The chemical analyses of the dust were conducted after extracting of the dust samples with a mixture of concentrated HC1 and HN03 (3:1, aqua regia). The total metal concentrations in the solution were determined as follows: Ni, Cu, Co, Fe, Zn, Pb by flame atomic absorption spectrometry (AAS) on a Perkin Elmer 3030B spectrometer; Al, Cr, Mn, Se, V, W, Ti, Sr, Mo, Ca, Mg on an AtomScan 25 emission ICP spectrometer (Thermo Jarrell Ash); and Cd and As on a Perkin Elmer 3030B spectrometer using a furnace cuvette. The total sulphur concentration in the dust was determined on a LECO CS-444 instrument by ignition in a current of oxygen and sulphur dioxide determination by infrared detection (LECO CS-444, 1991). The total silicon concentration in the dust was determined by a standard method involving alkaline melting (Ponomaryov, 1955).
The leachate collected from the columns was treated with a mixture of nitric and sulphuric acids in order to destroy the organic matter. The humus sections from the columns were ashed in a muffle furnace at 450-500 °C, and the ash extracted with a mixture of hydrochloric, nitric, and sulphuric acids. AAS was used for Ni and Cu determination in solutions. A standard colorimetric method was also used for determination of Ni and Cu in solution: nickel by dymethylglyoxyme and copper by lead diethyldithyocarbamate (Hillebrand and Lundell, 1953; Sandell, 1959).
The described methods of chemical analyses are widely used.
The main criteria to choose methods were sufficient sensibility and accuracy, minimum labour, and money expenditures.
3. Calculation and statistics
The standard statistic treatment of results was used. Linear regression was determined by the method of least squares. Nonorthogonal regression with minimization of the sum of the square roots of standard deviation on ordinate (function) was used. The type of regression function accepted depended on the calculated correlation coefficient, that is, after the calculation of 16 functions, we chose the one that had the maximum correlation coefficient and the minimum dispersion.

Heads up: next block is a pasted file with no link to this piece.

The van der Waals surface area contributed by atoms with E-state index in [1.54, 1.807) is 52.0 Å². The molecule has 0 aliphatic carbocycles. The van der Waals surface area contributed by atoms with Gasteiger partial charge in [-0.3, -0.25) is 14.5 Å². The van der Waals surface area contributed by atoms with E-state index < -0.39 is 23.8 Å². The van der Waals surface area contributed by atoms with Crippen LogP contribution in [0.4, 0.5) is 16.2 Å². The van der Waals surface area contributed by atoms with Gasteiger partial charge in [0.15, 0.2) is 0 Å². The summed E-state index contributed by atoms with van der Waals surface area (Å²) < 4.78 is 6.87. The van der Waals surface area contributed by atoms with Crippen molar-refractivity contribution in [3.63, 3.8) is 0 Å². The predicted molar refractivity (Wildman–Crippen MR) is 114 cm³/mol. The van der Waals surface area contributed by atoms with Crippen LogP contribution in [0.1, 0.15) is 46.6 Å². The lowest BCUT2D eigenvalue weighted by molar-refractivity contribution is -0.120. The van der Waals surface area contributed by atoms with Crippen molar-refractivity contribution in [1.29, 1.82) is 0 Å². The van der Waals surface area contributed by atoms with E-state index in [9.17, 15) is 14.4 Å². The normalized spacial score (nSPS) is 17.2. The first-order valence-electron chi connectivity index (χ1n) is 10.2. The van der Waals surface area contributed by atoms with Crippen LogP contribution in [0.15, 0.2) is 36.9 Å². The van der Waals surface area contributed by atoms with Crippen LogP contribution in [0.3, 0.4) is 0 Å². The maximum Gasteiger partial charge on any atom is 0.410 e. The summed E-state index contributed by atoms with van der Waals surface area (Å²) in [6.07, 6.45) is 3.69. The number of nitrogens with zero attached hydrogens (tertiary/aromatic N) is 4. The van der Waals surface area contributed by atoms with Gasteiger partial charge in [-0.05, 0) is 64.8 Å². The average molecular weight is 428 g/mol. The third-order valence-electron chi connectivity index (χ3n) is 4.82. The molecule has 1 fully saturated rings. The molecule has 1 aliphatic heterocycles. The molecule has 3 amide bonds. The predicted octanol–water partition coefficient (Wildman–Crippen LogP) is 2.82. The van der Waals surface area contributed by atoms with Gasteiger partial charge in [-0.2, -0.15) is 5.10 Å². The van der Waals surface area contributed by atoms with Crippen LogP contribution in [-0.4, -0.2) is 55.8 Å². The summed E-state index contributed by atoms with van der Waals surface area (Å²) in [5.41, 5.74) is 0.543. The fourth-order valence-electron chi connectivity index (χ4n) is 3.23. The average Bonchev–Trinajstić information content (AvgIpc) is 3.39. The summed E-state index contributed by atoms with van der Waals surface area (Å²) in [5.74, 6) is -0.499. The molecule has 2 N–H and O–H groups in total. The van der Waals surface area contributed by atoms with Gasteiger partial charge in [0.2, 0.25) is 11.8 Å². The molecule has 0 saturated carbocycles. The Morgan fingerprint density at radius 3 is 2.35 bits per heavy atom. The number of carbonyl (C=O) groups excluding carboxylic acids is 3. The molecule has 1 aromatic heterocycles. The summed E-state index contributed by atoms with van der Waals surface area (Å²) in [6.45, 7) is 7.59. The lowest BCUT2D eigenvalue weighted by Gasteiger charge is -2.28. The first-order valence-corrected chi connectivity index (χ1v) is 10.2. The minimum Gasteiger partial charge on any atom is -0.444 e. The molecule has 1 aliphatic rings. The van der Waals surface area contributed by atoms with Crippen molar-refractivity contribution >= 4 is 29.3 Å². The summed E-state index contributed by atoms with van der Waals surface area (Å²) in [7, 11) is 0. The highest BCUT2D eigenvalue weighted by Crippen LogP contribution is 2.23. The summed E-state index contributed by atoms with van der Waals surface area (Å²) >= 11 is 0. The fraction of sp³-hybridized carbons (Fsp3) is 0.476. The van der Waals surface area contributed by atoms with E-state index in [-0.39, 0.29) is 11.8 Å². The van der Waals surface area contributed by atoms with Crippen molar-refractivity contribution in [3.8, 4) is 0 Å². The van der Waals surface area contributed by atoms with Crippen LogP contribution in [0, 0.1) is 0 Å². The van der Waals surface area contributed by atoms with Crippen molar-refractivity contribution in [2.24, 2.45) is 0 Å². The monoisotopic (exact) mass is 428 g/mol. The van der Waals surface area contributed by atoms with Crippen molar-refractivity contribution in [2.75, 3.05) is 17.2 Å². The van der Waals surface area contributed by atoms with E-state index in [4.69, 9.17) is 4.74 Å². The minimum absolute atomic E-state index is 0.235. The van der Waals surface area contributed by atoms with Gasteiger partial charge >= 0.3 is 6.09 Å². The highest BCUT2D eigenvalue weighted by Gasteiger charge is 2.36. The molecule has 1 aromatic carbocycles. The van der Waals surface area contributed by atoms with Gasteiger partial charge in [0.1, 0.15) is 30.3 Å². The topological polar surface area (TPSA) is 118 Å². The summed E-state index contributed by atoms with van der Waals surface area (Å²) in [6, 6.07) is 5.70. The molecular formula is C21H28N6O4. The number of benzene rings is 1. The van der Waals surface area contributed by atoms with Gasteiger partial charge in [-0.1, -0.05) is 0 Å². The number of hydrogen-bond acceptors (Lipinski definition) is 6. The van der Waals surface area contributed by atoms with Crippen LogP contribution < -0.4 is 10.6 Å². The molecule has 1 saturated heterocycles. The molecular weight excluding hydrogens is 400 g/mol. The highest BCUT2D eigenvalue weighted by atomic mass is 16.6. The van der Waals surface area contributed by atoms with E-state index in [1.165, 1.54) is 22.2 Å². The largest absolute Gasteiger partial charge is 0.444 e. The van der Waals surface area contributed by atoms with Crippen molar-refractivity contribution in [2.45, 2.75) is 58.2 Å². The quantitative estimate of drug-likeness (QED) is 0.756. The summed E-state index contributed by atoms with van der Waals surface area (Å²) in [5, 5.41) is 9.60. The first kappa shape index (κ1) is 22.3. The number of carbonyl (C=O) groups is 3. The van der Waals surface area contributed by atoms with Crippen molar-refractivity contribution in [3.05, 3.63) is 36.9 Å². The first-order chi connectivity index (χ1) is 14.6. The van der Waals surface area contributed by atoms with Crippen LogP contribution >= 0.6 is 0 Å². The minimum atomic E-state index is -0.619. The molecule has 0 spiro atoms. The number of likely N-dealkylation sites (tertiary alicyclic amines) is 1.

Table 1 presents the chemical composition of the dust, used in the experiment. Table 2 presents some chemical soil properties.
Fig. 1. Results of lysimetric experiments with quartz sand as substrate. (A) Metal concentration in the leachate. (B) Leaching of metals from the dust, the cumulative proportion (%).
Fig. 2. Cumulative leaching of Ni from the humus during the lysimetric experiment (%).
5. Leaching of metallurgical dust on sand (neutral substrate)
Fig. 3. Cumulative leaching of Cu from the humus during the lysimetric experiment (%).
Fig. 4. The level of Ni and Cu leaching to the end of the experiment (%).
The pH of precipitation is often considered to have an effect on the mobility of heavy metals in soil; an increase in acid precipitation may decrease the soil solution pH, thus promoting the metal leaching from the soil (Brummer, 1986; Freiesleben and Rasmussen, 1986; Nedbaev, 1987; Brown, 1987; Rasmussen et al, 1988; Hogg et al., 1993; Bertelsen et al, 1994). At the same time, the published information suggests that the leaching of heavy metals from the organic soil horizon depends more on the formation and leaching of organic compounds (Schnitzer, 1969; Aleshchukin, 1972; Bergkvist, 1986; Elpatievsky and Lutsenko, 1990; Jorgen-sen, 1991; Varskog et al, 1994; Ladonin, 1996; Myrlyan et al., 1996; Derome and Lindroos, 1998).
The described lysimeter experiment has shown that the most leaching rate of nickel and copper was observed when irrigation was of slightly acid conditions (pH 5-6). This seems to be the essential evidence that formation and leaching of organic metal compounds are the determinants for leaching of heavy metals from soils, but not the precipitation acidity. Derome and Lindroos (1998) have shown in their field lysimeter experiments that nickel and copper are completely combined in organic-metal complex compounds in coloured soil solutions.
The complete, natural decontamination of soils polluted by metallurgical dusts will take centuries once pollution emissions have stopped. At the present time, the annual deposition of Ni and Cu on the soil around the Severonickel Smelter Complex will delay natural decontamination by tens of years.
Complete removal of heavy metals from the organic horizon of humus podzolic soils polluted by metallurgical dusts will take from 160 to 270 years for Ni and from 100 to 200 years for Cu, depending on the type of metallurgical dust. An increase in the irrigation water pH increased the amount of metals leached from the soil.
The authors wish to thank Mr. John Derome, Senior Scientist from Finish Forest Research Institute, for discussions and help in English language, and Ms. H. Kruglikova for the help in English.